Island Archives: Looking over the Island, again.

Are you just joining us on our aerial tour of Governors Island in 1938? Here we are given a view of the Parade Grounds and the back of Colonels Row from the top of St. Cornelius Chapel, built in 1905. Note that the quadrangle in Ft. Jay was painted white (or pale yellow) like most of the oldest brick buildings on Governors Island.  The 16th infantry is in review on the Parade Grounds, watched by a small crowd of onlookers and, tennis courts are in the foreground. Nice island!


panorama two 1938-2

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4 Responses

  1. President Eisenhower played golf on that parade ground after church services at St. Cornelius…in the 50’s there was a grand piano in that basement and the choirs practiced among the huge stones that made up the foundations of the church.

  2. Please try to remember that the Island belonged to the U.S. Army and then the U.S. Coast guard for many. many years. Their are CG brat reunions every year or two and we would really appreciate it if you would leave the buildings that are not deteriorating, alone! Our footprints are still there. We love our Island more than words can say,and every time you tear down one of our many hang-outs,such as the bowling alley, movie theater,etc. You rip out a piece of our heart and soul! I’ve had many comment that it is getting too discouraging and depressing to view all the destruction now. We’re not sure we want to visit again!! So just remember,any Park can have tree’s and merry-go-rounds. But our Governor’s Island has History and dreams that we,as brats will never forget!

  3. You might mention that if you double click on the picture you can enlarge it for a better view. Also you can drag the enlargementt around with the mouse.

  4. This photo was taken in 1938, the same year I graduated from the Post School, 8th grade. My brother Tom graduated in January of that year, but there were only two in his class, so they came back to join our graduation ceremony in June. Most of the kids went on to Curtis High School on Staten Island, taking two ferries each way.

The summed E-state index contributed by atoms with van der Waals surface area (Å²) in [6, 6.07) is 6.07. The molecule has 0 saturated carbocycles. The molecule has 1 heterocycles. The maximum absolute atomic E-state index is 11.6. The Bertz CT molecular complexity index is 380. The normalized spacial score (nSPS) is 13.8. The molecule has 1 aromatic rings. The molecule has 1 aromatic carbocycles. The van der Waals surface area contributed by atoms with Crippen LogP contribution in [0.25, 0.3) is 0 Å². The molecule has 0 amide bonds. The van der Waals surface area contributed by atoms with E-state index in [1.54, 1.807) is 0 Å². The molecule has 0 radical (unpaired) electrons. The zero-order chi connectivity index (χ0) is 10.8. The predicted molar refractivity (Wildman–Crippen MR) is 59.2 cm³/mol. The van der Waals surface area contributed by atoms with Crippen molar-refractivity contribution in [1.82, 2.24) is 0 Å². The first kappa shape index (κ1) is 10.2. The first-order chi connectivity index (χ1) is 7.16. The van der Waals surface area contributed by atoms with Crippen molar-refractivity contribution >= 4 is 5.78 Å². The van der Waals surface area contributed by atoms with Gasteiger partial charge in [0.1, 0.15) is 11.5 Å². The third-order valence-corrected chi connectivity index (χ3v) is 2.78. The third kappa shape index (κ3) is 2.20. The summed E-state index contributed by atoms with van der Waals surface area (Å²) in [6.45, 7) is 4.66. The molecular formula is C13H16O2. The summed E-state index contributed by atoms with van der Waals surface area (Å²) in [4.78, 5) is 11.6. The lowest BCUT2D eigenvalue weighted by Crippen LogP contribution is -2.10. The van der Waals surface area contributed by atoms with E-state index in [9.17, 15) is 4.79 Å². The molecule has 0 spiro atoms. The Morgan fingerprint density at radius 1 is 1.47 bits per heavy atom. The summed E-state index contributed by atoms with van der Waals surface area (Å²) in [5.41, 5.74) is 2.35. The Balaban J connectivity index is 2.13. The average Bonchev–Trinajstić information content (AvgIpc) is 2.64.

The military formation was probably for retreat, which was the close of the working day. This photo shows the Retreat on the golf course, the large expanse being fairway for the first and ninth of the nine hole course. Officers only were permitted to play the course, and caddies were given privileges after 5PM. To the far right was the quadrangle, the highest land on the island, elevated for military purposes of defense. It also made for the best sledding on the Island, ending at the Brick Row.

    The first house on the Brick Row was assigned to the Commanding Officer, who at 1938 was Col. Crystal. When I returned from the war in Europe in late 1945, Col. George S. Beurket was living in that house, and I married his beautiful daughter, Georgianne. The house was later used for peace talks between Gromyko and Reagan, after the Coast Guard had taken over the Island.

    Beyond the Brick Row you can see the high rising of the Big Gym, which was a huge stadium atop the sally port, which was designed for military events during inclement weather.

    St. Cornelius The Centurion was built by Trinity Church for Army religious services. Several of us boys were acolytes, when Chaplain (Col.) J.Burt Webster was ministering. Acolytes were paid $1 per service, a kings rfansom in those Depression times. When I found that choir members were getting $5 a service, I soon got myself promoted to that fine choir which drew the finest unemployed singers from the N.Y.C. area. Chaplain Webster gave us boys the basement of the church for a clubhouse, and it was there, celebrating brother Tom’s 18th birthday, that we heard on our little radio that the Japanese had attacked Pearl Harbor. The next day we all went to enlist in the Army. The 16th Infantry was the first to invade foreign land, into Africa, to mark our active entrance into WW2.
    Jerry Keough France

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